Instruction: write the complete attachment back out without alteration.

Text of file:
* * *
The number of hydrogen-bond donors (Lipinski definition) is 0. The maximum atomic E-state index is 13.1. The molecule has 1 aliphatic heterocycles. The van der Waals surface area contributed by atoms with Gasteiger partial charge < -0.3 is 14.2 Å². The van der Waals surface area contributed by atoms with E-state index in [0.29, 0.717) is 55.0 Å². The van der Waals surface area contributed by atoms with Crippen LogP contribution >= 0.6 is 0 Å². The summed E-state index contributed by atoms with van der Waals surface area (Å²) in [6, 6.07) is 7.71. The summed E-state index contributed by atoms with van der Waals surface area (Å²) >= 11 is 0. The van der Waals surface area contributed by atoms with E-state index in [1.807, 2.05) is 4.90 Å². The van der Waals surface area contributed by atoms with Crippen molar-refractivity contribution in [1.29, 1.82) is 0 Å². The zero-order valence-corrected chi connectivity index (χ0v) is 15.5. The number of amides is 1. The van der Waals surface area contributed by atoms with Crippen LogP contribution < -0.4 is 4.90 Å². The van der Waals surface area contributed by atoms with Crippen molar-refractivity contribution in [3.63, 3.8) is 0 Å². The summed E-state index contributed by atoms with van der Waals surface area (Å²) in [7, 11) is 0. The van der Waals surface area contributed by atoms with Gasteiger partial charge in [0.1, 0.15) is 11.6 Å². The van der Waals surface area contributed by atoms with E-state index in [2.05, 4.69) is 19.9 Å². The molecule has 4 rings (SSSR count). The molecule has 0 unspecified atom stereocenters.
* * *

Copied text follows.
The number of hydrogen-bond donors (Lipinski definition) is 0. The maximum atomic E-state index is 13.1. The molecule has 1 aliphatic heterocycles. The van der Waals surface area contributed by atoms with Gasteiger partial charge < -0.3 is 14.2 Å². The van der Waals surface area contributed by atoms with E-state index in [0.29, 0.717) is 55.0 Å². The van der Waals surface area contributed by atoms with Crippen LogP contribution >= 0.6 is 0 Å². The summed E-state index contributed by atoms with van der Waals surface area (Å²) in [6, 6.07) is 7.71. The summed E-state index contributed by atoms with van der Waals surface area (Å²) >= 11 is 0. The van der Waals surface area contributed by atoms with E-state index in [1.807, 2.05) is 4.90 Å². The van der Waals surface area contributed by atoms with Crippen molar-refractivity contribution in [1.29, 1.82) is 0 Å². The zero-order valence-corrected chi connectivity index (χ0v) is 15.5. The number of amides is 1. The van der Waals surface area contributed by atoms with Crippen LogP contribution < -0.4 is 4.90 Å². The van der Waals surface area contributed by atoms with Crippen molar-refractivity contribution in [3.63, 3.8) is 0 Å². The summed E-state index contributed by atoms with van der Waals surface area (Å²) in [7, 11) is 0. The van der Waals surface area contributed by atoms with Gasteiger partial charge in [0.1, 0.15) is 11.6 Å². The van der Waals surface area contributed by atoms with E-state index in [2.05, 4.69) is 19.9 Å². The molecule has 4 rings (SSSR count). The molecule has 0 unspecified atom stereocenters.